Gloom deepens in the banking sector as HBOS profits plunge 60 per cent

With bid speculation intensifying after its failed rights issue, the high street mortgage lender is among a raft of banks reporting this week
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HBOS, the mortgage lender at the centre of bid speculation following its spectacular rights issue flop, is expected to add to the gloom surrounding its brand this week by disclosing that its first-half profits are 60 per cent lower than last year.

Andy Hornby, chief executive of HBOS, will report its interim results on Thursday. Other banks also reporting include Lloyds TSB, Alliance & Leicester (A&L) and Allied Irish, in a bellwether week for the troubled UK banking sector.

In the past week, HBOS has been at the centre of market speculation that Spain's second-largest bank, BBVA, is considering making a bid. The British bank's £4bn cash call flopped nine days ago after just 8.3 per cent of shareholders took up their rights. This left underwriters Morgan Stanley and Dresdner Kleinwort with a £3.8bn "rump" of shares, representing just under 6 per cent of the company.

The bid speculation intensified on Friday after it emerged that JPMorgan, the US investment bank, had held talks with several interested parties about breaking up HBOS.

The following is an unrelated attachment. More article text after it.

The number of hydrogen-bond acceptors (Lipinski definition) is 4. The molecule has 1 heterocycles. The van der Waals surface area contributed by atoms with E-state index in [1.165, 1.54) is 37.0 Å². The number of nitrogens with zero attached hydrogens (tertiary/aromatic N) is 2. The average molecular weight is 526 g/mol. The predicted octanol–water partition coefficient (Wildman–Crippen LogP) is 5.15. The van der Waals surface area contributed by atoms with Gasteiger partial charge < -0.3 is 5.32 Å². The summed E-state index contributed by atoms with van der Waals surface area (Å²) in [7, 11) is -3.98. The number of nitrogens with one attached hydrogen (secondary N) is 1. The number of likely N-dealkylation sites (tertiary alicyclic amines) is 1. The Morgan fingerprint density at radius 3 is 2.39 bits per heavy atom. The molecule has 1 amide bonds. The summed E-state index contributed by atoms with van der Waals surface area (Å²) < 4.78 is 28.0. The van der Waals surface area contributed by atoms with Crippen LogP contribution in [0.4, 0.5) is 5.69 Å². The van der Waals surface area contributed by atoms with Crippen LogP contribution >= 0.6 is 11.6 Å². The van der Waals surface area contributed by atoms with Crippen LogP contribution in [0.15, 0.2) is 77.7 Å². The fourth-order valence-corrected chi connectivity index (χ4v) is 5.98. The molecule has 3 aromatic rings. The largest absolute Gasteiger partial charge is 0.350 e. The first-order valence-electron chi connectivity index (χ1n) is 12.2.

JPMorgan was reported to have spoken to National Australia Bank (NAB) about buying HBOS's Australian division, BankWest, and its corporate banking arm. The investment bank is also claimed to have spoken to the Spanish banking giant Santander – which a fortnight ago agreed to take over A&L – and private equity firms.

However, that rumour was widely dismissed by sources close to the institutions said to be involved in the talks. The speculation was further dampened on Friday, after NAB wrote down an additional A$830m (£400m) from its investments in US housing mortgages, and analysts raised concerns about another A$4.5bn the bank holds in loan assets.

"We're not sure this is a clever time to make acquisitions," NAB's chief executive, John Stewart, said, shortly after announcing the writedowns.

Investors initially seemed opposed to the prospect of a break-up of HBOS, with shares down 3 per cent in early trading before closing up 2.9 per cent at 310p, above the rights price of 275p.

Banking analysts Mark Phin and James Hutson at Keefe, Bruyette & Woods (KBW), expect it to reveal pre-tax profits of £1.16bn – a 61 per cent drop on the same time last year – after it absorbs £1.02bn of Treasury losses.

Alex Potter, banking analyst at Collins Stewart, said he believed HBOS was now discounting too much bad news: "Earnings will be far less closely watched than movements on writedowns, as well as management's willingness to engage in self-help," Overall, he expected the so-called banking results season to be characterised by a "myopic obsession with the balance sheet and capital ratios".

Lloyds TSB, which will report on Wednesday, is expected to outperform its peers thanks to its relatively low-risk strategy. Allied Irish, expected to have single-digit earnings growth, will also report on Wednesday. A&L, which KBW expects to have a modest pre-tax profit of £5m, will report on Friday.